Towards a dirty theory of narrative ethics: Prolegomenon on media, sport and commodity value
Using sport as a lens to illuminate a path for broader cultural analysis, this essay argues for a three-pronged theoretical approach to the critique of commodity value in contemporary narratives. Three elements of an analytic strategy for the critique of commodity aesthetics are considered. First, the concept of communicative dirt posed by Leach (1976) and Hartley (1984) is considered in the service of creating commodity value from the cultural logic of sport. Second, the merits of a reader-oriented approach as used in literary criticism, reliant on understandings of Fish's (1976) notion of interpretive community and the variant ways that texts work to control reading, are considered as complementary to understanding the workings of communicative dirt. Third, the value of ethical criticism in providing an overarching frame for deconstructing the manufacture of commodity value, including strategies for using communicative dirt to construct readers and control the reading act, is assessed. A case study of a television commercial banned from the 2005 Super Bowl broadcast illustrates the tripartite approach. In conclusion, the study argues for the applicability of this dirty theory of narrative ethics to postmodern concerns with media in increasingly commodified contemporary culture.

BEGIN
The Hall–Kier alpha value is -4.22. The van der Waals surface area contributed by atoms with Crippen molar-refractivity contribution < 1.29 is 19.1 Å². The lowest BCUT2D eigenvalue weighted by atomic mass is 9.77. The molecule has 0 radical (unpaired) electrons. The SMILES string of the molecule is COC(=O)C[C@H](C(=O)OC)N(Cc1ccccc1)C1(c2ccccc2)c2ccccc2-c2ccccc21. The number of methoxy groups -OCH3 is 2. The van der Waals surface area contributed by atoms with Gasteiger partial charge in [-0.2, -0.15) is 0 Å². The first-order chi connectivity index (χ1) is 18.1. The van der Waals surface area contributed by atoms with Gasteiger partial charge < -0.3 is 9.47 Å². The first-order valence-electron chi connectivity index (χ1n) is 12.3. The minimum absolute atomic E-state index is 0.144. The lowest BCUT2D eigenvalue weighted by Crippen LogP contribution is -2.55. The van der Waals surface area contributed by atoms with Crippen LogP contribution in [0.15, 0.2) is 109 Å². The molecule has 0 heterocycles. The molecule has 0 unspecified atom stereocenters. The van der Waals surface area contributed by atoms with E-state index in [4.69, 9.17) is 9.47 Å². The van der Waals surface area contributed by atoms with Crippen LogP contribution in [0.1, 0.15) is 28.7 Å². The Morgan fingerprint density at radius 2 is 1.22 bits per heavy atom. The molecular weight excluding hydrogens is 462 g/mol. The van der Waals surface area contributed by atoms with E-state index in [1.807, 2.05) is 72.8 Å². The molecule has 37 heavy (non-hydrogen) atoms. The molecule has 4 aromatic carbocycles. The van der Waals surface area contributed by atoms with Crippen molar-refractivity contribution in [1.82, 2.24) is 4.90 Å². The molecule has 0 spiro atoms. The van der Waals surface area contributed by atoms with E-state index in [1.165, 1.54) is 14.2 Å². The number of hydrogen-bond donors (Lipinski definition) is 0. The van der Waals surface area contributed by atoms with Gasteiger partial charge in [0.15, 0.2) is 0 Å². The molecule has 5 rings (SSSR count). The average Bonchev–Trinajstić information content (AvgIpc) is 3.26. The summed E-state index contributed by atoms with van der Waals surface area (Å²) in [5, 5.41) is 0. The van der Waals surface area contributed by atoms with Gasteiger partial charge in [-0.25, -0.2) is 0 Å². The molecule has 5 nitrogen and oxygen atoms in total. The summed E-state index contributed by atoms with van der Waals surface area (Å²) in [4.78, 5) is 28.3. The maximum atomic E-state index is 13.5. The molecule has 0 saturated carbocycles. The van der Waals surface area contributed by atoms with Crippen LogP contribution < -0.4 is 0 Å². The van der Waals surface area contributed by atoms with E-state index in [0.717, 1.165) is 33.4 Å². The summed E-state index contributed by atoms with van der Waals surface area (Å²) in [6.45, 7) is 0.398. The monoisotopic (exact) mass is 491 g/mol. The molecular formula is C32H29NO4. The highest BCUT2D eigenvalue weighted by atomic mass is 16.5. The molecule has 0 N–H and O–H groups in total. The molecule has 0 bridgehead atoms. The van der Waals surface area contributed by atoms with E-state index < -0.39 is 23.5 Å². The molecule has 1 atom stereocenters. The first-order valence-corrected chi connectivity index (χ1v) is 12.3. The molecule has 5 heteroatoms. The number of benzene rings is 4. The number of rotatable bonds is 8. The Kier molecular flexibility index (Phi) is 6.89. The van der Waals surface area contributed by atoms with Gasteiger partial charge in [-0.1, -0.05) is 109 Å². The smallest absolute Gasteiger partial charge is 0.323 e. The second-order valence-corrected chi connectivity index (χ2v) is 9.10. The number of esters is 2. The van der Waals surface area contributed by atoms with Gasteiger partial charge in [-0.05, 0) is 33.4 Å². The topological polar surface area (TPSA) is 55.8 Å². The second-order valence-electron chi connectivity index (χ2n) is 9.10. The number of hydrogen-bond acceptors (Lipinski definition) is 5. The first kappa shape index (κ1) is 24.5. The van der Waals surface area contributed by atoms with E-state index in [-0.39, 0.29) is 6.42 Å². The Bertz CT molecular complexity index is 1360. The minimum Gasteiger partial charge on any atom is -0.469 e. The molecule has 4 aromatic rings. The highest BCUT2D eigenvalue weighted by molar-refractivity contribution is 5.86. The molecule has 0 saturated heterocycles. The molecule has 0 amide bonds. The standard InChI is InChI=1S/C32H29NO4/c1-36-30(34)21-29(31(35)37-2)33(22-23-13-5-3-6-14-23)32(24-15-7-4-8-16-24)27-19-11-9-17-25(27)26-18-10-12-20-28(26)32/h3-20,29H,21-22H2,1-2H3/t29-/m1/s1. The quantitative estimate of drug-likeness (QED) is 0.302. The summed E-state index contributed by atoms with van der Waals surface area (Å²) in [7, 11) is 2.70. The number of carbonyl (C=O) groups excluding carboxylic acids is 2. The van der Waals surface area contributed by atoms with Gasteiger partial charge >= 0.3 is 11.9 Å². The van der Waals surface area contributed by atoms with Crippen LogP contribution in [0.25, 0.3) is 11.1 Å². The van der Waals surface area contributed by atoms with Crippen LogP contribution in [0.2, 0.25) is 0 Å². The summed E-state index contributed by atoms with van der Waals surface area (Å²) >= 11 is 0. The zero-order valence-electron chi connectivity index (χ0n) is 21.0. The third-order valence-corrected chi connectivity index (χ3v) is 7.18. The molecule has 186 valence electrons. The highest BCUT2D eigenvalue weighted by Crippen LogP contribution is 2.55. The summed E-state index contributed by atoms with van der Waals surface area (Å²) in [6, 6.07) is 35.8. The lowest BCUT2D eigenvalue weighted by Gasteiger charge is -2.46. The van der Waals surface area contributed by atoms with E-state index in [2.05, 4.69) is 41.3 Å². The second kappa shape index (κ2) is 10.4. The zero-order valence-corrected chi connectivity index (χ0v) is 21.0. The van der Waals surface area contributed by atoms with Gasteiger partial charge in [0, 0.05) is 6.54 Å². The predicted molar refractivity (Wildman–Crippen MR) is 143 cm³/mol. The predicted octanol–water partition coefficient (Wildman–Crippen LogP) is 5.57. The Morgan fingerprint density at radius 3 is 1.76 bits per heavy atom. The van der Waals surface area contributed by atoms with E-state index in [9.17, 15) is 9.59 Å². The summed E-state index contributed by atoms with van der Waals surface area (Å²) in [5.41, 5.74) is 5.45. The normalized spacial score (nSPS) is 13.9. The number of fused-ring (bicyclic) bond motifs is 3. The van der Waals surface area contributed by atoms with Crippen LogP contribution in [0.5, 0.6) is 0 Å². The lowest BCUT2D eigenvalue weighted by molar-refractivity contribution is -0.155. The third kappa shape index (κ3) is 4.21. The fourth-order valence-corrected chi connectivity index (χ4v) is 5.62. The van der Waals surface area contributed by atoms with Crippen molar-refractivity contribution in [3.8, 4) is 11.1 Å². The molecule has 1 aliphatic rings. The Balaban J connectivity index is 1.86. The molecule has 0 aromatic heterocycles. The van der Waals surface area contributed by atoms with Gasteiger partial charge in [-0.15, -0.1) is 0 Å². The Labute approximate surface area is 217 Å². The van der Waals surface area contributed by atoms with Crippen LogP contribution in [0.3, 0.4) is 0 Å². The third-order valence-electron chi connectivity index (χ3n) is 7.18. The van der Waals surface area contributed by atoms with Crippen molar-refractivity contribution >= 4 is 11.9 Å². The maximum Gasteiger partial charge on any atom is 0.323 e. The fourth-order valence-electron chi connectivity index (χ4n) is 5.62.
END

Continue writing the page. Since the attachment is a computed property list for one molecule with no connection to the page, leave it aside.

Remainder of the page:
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Document Type: Research Article
Affiliations: University of Iowa, USA.
Publication date: 2007-06-07
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